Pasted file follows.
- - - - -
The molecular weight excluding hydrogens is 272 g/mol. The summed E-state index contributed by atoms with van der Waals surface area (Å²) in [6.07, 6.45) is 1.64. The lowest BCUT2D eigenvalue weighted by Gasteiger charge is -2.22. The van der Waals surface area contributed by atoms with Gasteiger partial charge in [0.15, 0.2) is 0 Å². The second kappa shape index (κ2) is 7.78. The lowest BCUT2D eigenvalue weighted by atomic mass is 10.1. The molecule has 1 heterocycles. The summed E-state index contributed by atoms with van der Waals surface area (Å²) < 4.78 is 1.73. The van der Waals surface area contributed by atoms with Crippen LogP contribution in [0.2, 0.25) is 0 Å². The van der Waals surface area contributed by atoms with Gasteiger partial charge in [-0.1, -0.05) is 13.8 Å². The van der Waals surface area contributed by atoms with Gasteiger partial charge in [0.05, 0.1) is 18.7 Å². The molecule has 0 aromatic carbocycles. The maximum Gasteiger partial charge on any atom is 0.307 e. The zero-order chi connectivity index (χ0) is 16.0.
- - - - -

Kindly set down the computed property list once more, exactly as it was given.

The molecular weight excluding hydrogens is 272 g/mol. The summed E-state index contributed by atoms with van der Waals surface area (Å²) in [6.07, 6.45) is 1.64. The lowest BCUT2D eigenvalue weighted by Gasteiger charge is -2.22. The van der Waals surface area contributed by atoms with Gasteiger partial charge in [0.15, 0.2) is 0 Å². The second kappa shape index (κ2) is 7.78. The lowest BCUT2D eigenvalue weighted by atomic mass is 10.1. The molecule has 1 heterocycles. The summed E-state index contributed by atoms with van der Waals surface area (Å²) < 4.78 is 1.73. The van der Waals surface area contributed by atoms with Crippen LogP contribution in [0.2, 0.25) is 0 Å². The van der Waals surface area contributed by atoms with Gasteiger partial charge in [-0.1, -0.05) is 13.8 Å². The van der Waals surface area contributed by atoms with Gasteiger partial charge in [0.05, 0.1) is 18.7 Å². The molecule has 0 aromatic carbocycles. The maximum Gasteiger partial charge on any atom is 0.307 e. The zero-order chi connectivity index (χ0) is 16.0.